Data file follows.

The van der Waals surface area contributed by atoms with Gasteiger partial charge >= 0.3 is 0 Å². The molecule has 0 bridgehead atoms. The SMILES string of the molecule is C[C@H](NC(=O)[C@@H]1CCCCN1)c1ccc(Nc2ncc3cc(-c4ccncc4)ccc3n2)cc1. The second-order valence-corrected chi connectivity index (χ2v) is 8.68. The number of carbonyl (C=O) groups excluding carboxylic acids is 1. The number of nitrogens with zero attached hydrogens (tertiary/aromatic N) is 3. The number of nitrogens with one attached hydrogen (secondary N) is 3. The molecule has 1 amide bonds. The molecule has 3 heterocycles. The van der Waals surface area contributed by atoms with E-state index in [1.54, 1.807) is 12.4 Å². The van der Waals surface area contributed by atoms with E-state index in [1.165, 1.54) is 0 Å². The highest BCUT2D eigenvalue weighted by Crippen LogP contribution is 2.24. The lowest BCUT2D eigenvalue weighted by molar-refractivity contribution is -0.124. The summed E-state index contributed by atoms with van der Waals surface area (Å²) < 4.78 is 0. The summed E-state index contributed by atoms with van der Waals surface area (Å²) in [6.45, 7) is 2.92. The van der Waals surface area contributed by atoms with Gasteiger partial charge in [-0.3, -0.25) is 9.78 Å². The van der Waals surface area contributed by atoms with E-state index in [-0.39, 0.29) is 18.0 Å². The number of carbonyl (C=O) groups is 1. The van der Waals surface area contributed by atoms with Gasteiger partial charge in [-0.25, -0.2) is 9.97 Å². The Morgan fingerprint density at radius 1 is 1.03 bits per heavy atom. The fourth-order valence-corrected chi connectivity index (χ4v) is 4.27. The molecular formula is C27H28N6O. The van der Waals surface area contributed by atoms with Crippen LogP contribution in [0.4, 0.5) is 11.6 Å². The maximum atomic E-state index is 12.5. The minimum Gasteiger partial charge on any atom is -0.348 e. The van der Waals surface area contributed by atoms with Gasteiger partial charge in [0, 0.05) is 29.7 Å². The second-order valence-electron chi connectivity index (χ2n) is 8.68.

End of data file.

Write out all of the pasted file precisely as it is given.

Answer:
The van der Waals surface area contributed by atoms with Gasteiger partial charge >= 0.3 is 0 Å². The molecule has 0 bridgehead atoms. The SMILES string of the molecule is C[C@H](NC(=O)[C@@H]1CCCCN1)c1ccc(Nc2ncc3cc(-c4ccncc4)ccc3n2)cc1. The second-order valence-corrected chi connectivity index (χ2v) is 8.68. The number of carbonyl (C=O) groups excluding carboxylic acids is 1. The number of nitrogens with zero attached hydrogens (tertiary/aromatic N) is 3. The number of nitrogens with one attached hydrogen (secondary N) is 3. The molecule has 1 amide bonds. The molecule has 3 heterocycles. The van der Waals surface area contributed by atoms with E-state index in [1.54, 1.807) is 12.4 Å². The van der Waals surface area contributed by atoms with E-state index in [1.165, 1.54) is 0 Å². The highest BCUT2D eigenvalue weighted by Crippen LogP contribution is 2.24. The lowest BCUT2D eigenvalue weighted by molar-refractivity contribution is -0.124. The summed E-state index contributed by atoms with van der Waals surface area (Å²) < 4.78 is 0. The summed E-state index contributed by atoms with van der Waals surface area (Å²) in [6.45, 7) is 2.92. The van der Waals surface area contributed by atoms with Gasteiger partial charge in [-0.3, -0.25) is 9.78 Å². The van der Waals surface area contributed by atoms with E-state index in [-0.39, 0.29) is 18.0 Å². The number of carbonyl (C=O) groups is 1. The van der Waals surface area contributed by atoms with Gasteiger partial charge in [-0.25, -0.2) is 9.97 Å². The Morgan fingerprint density at radius 1 is 1.03 bits per heavy atom. The fourth-order valence-corrected chi connectivity index (χ4v) is 4.27. The molecular formula is C27H28N6O. The van der Waals surface area contributed by atoms with Crippen LogP contribution in [0.4, 0.5) is 11.6 Å². The maximum atomic E-state index is 12.5. The minimum Gasteiger partial charge on any atom is -0.348 e. The van der Waals surface area contributed by atoms with Gasteiger partial charge in [0, 0.05) is 29.7 Å². The second-order valence-electron chi connectivity index (χ2n) is 8.68.